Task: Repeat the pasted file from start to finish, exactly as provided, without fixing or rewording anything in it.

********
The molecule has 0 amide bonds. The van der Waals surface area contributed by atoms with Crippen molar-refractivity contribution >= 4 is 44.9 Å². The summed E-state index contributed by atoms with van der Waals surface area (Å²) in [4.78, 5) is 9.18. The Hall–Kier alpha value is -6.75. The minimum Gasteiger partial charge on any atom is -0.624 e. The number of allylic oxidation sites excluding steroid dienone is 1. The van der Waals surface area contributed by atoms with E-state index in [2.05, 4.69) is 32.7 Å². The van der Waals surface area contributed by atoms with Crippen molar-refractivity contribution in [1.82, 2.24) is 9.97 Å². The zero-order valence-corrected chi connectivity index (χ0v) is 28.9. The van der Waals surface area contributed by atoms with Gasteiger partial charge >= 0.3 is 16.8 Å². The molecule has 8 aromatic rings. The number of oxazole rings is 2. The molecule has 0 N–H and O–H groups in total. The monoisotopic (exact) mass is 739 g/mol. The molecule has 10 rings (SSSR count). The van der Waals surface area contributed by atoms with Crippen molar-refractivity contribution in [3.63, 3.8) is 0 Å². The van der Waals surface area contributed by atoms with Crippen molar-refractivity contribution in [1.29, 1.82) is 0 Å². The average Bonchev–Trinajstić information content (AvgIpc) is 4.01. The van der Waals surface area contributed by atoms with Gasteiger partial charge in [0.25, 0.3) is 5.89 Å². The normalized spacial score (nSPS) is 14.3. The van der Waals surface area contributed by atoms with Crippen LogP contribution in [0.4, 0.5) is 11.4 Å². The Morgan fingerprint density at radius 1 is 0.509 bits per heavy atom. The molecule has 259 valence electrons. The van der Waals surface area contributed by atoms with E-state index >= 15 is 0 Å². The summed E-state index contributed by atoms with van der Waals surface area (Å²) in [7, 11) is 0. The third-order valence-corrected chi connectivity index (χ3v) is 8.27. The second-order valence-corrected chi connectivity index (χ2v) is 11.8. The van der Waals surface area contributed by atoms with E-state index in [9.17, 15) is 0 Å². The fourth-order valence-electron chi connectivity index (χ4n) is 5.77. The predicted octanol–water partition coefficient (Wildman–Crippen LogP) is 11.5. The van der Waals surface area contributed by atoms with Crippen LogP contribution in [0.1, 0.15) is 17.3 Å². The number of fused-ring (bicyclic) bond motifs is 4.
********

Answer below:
The molecule has 0 amide bonds. The van der Waals surface area contributed by atoms with Crippen molar-refractivity contribution >= 4 is 44.9 Å². The summed E-state index contributed by atoms with van der Waals surface area (Å²) in [4.78, 5) is 9.18. The Hall–Kier alpha value is -6.75. The minimum Gasteiger partial charge on any atom is -0.624 e. The number of allylic oxidation sites excluding steroid dienone is 1. The van der Waals surface area contributed by atoms with E-state index in [2.05, 4.69) is 32.7 Å². The van der Waals surface area contributed by atoms with Crippen molar-refractivity contribution in [1.82, 2.24) is 9.97 Å². The zero-order valence-corrected chi connectivity index (χ0v) is 28.9. The van der Waals surface area contributed by atoms with Gasteiger partial charge >= 0.3 is 16.8 Å². The molecule has 8 aromatic rings. The number of oxazole rings is 2. The molecule has 0 N–H and O–H groups in total. The monoisotopic (exact) mass is 739 g/mol. The molecule has 10 rings (SSSR count). The van der Waals surface area contributed by atoms with Crippen molar-refractivity contribution in [3.63, 3.8) is 0 Å². The van der Waals surface area contributed by atoms with Crippen molar-refractivity contribution in [1.29, 1.82) is 0 Å². The average Bonchev–Trinajstić information content (AvgIpc) is 4.01. The van der Waals surface area contributed by atoms with Gasteiger partial charge in [0.25, 0.3) is 5.89 Å². The normalized spacial score (nSPS) is 14.3. The van der Waals surface area contributed by atoms with Crippen LogP contribution in [0.4, 0.5) is 11.4 Å². The Morgan fingerprint density at radius 1 is 0.509 bits per heavy atom. The molecule has 259 valence electrons. The van der Waals surface area contributed by atoms with E-state index >= 15 is 0 Å². The summed E-state index contributed by atoms with van der Waals surface area (Å²) in [7, 11) is 0. The third-order valence-corrected chi connectivity index (χ3v) is 8.27. The second-order valence-corrected chi connectivity index (χ2v) is 11.8. The van der Waals surface area contributed by atoms with E-state index in [9.17, 15) is 0 Å². The fourth-order valence-electron chi connectivity index (χ4n) is 5.77. The predicted octanol–water partition coefficient (Wildman–Crippen LogP) is 11.5. The van der Waals surface area contributed by atoms with Crippen LogP contribution in [0.1, 0.15) is 17.3 Å². The number of fused-ring (bicyclic) bond motifs is 4.